According to the Euromonitor, the number of people abstaining from meat is growing—and mostly in countries that might surprise you:
A video of a British tourist harassing a chicken seller in Morocco for keeping chickens in a cage has sparked outrage and received more than 12 million hits.
A survey of (American) millennials finds that 60% are aware of the environmental consequences of their dietary choices and are trying to incorporate more plant-based food in their diet.
The Guardian’s George Monbiot has written frequently about the environmental perils of livestock. This op-ed, published in The Guardian, suggests he’s got his facts wrong.
Two major international reports were released in the past month. The International Panel on Climate Change (IPCC) has released the third of its four major reports on climate change here, to a wide variety of reactions and interpretations. And a report from the Global Commission on Adaptation, headed by Bill Gates, Ban Ki Moon and Kristalina Georgieva, says that we need to ‘invest in a massive effort to adapt to conditions that are now inevitable: higher temperatures, rising seas, fiercer storms, more unpredictable rainfall, and more acidic oceans’.
Several studies of digitization and data in smallholder Africa were also released this month. Is Africa’s agricultural sector ready for its digital moonshot? The World Bank asks whether, in the face of climate change and growing population, disruptive agriculture technologies (D4Ag) can be a catalyst to transform agriculture and solve the multiple challenges facing SSA farmers today. USAID and Feed the Future also have a report out on the importance of data-driven agriculture for smallholders worldwide. And the Malabo Montpellier Panel’s report—’Byte by Byte: Policy Innovation for Transforming Africa’s Food System with Digital Technologies’—summarizes what seven African countries at the forefront of progress on digitalization of the agriculture sector have done right.
Communication for scientists
An interesting article in Nature on how to use art—and graphics, specifically—to increase research impact. Note the graphic on the spread of small farms worldwide.
This is an exceptionally clever use of graphics: 14 little coffins of potato diseases, courtesy of the Canadian Potato Museum.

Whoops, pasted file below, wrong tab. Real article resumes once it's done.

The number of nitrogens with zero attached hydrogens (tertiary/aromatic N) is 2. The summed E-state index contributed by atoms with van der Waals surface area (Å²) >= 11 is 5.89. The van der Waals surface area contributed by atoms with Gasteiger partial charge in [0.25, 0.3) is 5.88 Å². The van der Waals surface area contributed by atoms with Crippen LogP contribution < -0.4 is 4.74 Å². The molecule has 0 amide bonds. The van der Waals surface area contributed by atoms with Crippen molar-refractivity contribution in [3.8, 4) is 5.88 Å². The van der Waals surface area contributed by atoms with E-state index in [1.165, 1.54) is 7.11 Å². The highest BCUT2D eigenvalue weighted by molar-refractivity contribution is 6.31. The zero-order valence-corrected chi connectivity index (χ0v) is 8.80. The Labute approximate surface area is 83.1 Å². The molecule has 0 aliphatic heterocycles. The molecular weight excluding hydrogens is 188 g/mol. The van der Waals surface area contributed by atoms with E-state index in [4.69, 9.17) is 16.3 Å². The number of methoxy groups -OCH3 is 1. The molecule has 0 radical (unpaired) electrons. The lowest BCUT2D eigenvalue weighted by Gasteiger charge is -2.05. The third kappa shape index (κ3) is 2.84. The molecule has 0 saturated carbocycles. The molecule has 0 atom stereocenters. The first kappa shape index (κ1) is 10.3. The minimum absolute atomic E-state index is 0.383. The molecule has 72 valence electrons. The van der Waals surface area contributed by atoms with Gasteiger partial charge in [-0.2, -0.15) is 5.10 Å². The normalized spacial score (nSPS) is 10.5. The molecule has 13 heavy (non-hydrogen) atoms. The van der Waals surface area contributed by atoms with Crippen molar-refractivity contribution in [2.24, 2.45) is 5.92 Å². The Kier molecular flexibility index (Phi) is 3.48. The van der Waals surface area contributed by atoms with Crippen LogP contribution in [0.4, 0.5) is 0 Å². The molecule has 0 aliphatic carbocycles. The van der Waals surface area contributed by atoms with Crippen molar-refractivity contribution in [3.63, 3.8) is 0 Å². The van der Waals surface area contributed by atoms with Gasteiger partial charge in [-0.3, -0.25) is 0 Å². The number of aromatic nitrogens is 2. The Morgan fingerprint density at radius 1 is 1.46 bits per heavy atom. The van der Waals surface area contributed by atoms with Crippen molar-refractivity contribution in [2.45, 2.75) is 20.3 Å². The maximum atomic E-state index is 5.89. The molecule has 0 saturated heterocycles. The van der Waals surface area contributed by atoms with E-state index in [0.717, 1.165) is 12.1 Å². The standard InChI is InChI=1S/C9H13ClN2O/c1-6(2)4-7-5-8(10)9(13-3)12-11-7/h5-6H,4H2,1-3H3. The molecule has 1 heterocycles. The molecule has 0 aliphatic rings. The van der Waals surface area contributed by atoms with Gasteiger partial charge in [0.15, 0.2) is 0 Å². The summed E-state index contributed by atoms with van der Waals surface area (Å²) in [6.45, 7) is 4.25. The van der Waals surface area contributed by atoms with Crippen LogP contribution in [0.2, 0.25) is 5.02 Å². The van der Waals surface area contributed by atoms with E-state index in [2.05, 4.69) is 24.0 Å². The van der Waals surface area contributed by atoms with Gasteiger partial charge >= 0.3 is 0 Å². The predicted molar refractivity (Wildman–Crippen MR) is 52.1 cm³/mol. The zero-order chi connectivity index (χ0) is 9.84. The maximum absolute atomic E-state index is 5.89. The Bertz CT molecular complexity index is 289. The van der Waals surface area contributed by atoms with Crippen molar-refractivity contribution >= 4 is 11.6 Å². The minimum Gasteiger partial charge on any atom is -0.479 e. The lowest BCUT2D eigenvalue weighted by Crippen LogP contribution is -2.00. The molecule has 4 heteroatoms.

Women & livelihoods in livestock
BRAC, a Bangladeshi anti-poverty program that gave the ultra-poor (mostly women) a cow, some husbandry training, and a few lentils and start-up cash, is having an enviable problem—it’s running itself out of business as the country grows too rich.
A new World Bank metric, the Human Capital Index (HCI), measures the likelihood of people living in different countries to live up to their potential. Kenya fares well compared to its African peers.
China could release emergency pork reserves after losing 100 million pigs to swine fever. CNN Hong Kong reports that African swine fever has wiped out a third of China’s pig population.
Nutrition and AMR
For decades, the American public was warned about the danger of too much animal-source fat in their diet. Then came evidence that sugar, not meat, was the real culprit behind America’s obesity epidemic. Articles in some of the country’s leading news journals, including the New Yorker and the New York Times, intimated that there might have been a well-funded ‘sugar conspiracy’ to shift blame away from sugar and onto dietary fat. But this article argues that the shift in focus represents nothing more than science in action—driven less by fraud or personal corruption than by the exigencies of industrial funding.
The British Medical Journal has published a report saying that people who eat vegan and vegetarian diets have a lower risk of heart disease and a higher risk of stroke. A BBC write-up of that research is here; and a Kenyan version from the Daily Nation is available here.